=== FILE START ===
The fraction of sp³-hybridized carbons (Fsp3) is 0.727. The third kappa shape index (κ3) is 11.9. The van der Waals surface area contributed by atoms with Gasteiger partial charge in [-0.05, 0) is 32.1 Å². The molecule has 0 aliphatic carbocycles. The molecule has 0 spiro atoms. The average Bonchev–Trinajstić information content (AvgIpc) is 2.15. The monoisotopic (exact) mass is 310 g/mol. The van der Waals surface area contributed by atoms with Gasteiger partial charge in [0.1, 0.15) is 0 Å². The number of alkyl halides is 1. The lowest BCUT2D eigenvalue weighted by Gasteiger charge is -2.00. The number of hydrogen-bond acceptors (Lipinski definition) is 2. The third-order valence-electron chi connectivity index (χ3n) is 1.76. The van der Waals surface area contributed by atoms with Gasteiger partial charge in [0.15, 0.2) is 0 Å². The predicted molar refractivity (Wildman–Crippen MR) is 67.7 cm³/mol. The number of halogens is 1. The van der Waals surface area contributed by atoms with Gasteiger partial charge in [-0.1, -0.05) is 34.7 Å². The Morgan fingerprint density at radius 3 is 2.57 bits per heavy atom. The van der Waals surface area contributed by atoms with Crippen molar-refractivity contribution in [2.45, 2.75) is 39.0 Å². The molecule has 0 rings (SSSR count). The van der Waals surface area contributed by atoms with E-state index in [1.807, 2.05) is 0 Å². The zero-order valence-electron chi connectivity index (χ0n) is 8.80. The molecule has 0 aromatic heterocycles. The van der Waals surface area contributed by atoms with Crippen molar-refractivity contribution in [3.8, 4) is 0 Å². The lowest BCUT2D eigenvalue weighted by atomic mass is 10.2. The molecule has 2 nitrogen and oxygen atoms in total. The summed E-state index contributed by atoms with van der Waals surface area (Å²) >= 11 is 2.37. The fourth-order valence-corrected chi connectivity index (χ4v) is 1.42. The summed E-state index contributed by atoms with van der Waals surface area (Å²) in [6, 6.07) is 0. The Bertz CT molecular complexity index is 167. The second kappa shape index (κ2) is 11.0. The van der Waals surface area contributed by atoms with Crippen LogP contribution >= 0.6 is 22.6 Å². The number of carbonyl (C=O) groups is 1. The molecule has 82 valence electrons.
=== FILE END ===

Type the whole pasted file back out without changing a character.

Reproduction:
The fraction of sp³-hybridized carbons (Fsp3) is 0.727. The third kappa shape index (κ3) is 11.9. The van der Waals surface area contributed by atoms with Gasteiger partial charge in [-0.05, 0) is 32.1 Å². The molecule has 0 aliphatic carbocycles. The molecule has 0 spiro atoms. The average Bonchev–Trinajstić information content (AvgIpc) is 2.15. The monoisotopic (exact) mass is 310 g/mol. The van der Waals surface area contributed by atoms with Gasteiger partial charge in [0.1, 0.15) is 0 Å². The number of alkyl halides is 1. The lowest BCUT2D eigenvalue weighted by Gasteiger charge is -2.00. The number of hydrogen-bond acceptors (Lipinski definition) is 2. The third-order valence-electron chi connectivity index (χ3n) is 1.76. The van der Waals surface area contributed by atoms with Gasteiger partial charge in [0.15, 0.2) is 0 Å². The predicted molar refractivity (Wildman–Crippen MR) is 67.7 cm³/mol. The number of halogens is 1. The van der Waals surface area contributed by atoms with Gasteiger partial charge in [-0.1, -0.05) is 34.7 Å². The Morgan fingerprint density at radius 3 is 2.57 bits per heavy atom. The van der Waals surface area contributed by atoms with Crippen molar-refractivity contribution in [2.45, 2.75) is 39.0 Å². The molecule has 0 rings (SSSR count). The van der Waals surface area contributed by atoms with E-state index in [1.807, 2.05) is 0 Å². The zero-order valence-electron chi connectivity index (χ0n) is 8.80. The molecule has 0 aromatic heterocycles. The van der Waals surface area contributed by atoms with Crippen molar-refractivity contribution in [3.8, 4) is 0 Å². The lowest BCUT2D eigenvalue weighted by atomic mass is 10.2. The molecule has 2 nitrogen and oxygen atoms in total. The summed E-state index contributed by atoms with van der Waals surface area (Å²) >= 11 is 2.37. The fourth-order valence-corrected chi connectivity index (χ4v) is 1.42. The summed E-state index contributed by atoms with van der Waals surface area (Å²) in [6, 6.07) is 0. The Bertz CT molecular complexity index is 167. The second kappa shape index (κ2) is 11.0. The van der Waals surface area contributed by atoms with Crippen LogP contribution >= 0.6 is 22.6 Å². The number of carbonyl (C=O) groups is 1. The molecule has 82 valence electrons.